LAST WEEK marked a new era for the LPGA when it announced that, beginning in 2010, it will own and operate the LPGA Championship. (The LPGA also owns the ADT Championship and the Solheim Cup when it's held in the U.S.) I applaud the LPGA for taking control of its own championship, although even commissioner Carolyn Bivens (left) acknowledges that it's a "high risk and high reward" move. The risk involves no longer having a corporate name in the title. The LPGA hopes to have a presenting sponsor for the event, but that may be hard to come by. Since 1981, the McDonald's event has raised more than $46 million for charity. But the tour's new business plan imposes higher sanctioning fees and a general rise in the cost of tournament operations, which cuts into the amount a tournament can give to charity. Some events have seen a drop of $500,000 annually. That makes it hard to court sponsors, since kicking over all those corporate dollars is tougher to justify when there's a dwindling charitable component. The reward is that it gives the LPGA greater leverage as it enters TV negotiations and could provide an opportunity for the tour to contribute a significant amount to the meager player pension plan, and that would be huge for the players.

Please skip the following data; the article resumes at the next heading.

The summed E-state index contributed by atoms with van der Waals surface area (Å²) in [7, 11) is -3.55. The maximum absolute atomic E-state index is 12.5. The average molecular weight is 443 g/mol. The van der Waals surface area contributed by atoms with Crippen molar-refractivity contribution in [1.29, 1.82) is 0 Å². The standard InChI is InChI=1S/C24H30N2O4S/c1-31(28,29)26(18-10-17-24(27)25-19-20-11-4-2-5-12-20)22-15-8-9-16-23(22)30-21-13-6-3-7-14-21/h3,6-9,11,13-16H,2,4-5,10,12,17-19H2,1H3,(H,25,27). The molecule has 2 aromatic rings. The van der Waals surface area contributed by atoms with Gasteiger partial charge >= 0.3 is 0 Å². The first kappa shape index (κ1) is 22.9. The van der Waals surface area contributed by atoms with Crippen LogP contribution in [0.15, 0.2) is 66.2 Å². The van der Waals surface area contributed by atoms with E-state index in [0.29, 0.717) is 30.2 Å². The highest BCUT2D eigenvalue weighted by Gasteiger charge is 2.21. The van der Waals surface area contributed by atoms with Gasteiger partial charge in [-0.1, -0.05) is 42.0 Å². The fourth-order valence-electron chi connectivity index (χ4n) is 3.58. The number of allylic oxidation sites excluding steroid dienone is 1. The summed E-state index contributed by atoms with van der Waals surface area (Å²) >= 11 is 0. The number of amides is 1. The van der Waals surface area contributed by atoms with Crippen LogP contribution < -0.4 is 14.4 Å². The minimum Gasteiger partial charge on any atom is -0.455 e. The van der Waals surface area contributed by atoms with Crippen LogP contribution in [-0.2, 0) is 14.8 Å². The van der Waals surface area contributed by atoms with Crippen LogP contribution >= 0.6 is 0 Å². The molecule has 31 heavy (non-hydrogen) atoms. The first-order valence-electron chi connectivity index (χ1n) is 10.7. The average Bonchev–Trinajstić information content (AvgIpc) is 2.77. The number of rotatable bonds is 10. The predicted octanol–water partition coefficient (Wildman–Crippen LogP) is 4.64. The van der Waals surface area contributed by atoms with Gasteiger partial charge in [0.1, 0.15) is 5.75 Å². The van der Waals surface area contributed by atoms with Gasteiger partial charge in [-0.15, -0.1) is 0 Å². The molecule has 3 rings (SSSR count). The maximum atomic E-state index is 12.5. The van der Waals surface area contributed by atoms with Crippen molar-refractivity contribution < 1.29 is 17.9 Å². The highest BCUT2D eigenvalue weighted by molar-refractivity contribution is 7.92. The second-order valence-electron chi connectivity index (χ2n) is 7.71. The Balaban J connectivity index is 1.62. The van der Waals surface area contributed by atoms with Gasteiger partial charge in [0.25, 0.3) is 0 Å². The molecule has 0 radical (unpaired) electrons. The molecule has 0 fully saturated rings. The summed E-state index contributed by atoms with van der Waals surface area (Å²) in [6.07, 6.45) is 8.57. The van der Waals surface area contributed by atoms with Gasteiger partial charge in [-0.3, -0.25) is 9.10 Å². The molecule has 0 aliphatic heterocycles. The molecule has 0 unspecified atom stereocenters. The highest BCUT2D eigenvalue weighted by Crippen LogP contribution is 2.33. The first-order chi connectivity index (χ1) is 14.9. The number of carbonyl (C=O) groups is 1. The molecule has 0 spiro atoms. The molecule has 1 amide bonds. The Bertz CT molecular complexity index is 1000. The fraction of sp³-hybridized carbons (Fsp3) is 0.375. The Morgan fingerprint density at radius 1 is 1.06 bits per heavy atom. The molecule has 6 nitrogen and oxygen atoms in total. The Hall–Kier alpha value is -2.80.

KENNY PERRY's decision to skip the U.S. Open has caused quite a stir. He doesn't like Torrey Pines or play well there, so he structured his June schedule around events in which he has a great track record, including the Memorial and Hartford. He longs to play in the Ryder Cup, which will be contested at Valhalla in Louisville, 130 miles from his home in Franklin, Ky. Good for Kenny (right) for keeping his eye on the goal that's most important to him. I always dreamed of winning an Open, but sometimes you just know when you don't have a chance. The 1998 U.S. Women's Open was played at Blackwolf Run in Kohler, Wis., and I hated the course from my first practice round. Despite that, I was in the hunt until the final nine and ultimately finished 11th. I vowed never to return. The Open is returning to Blackwolf Run in 2012, and I've already taken some needling from friends at the USGA about coming out of retirement for it. No way! So I'll miss Kenny at Torrey Pines, but I feel his pain and support his decision.
Dottie Pepper, a 17-year LPGA vet and analyst for NBC and Golf Channel, welcomes letters at firstname.lastname@example.org.
DAVID CANNON/GETTY IMAGES (BIVENS)
FRED VUICH (PERRY)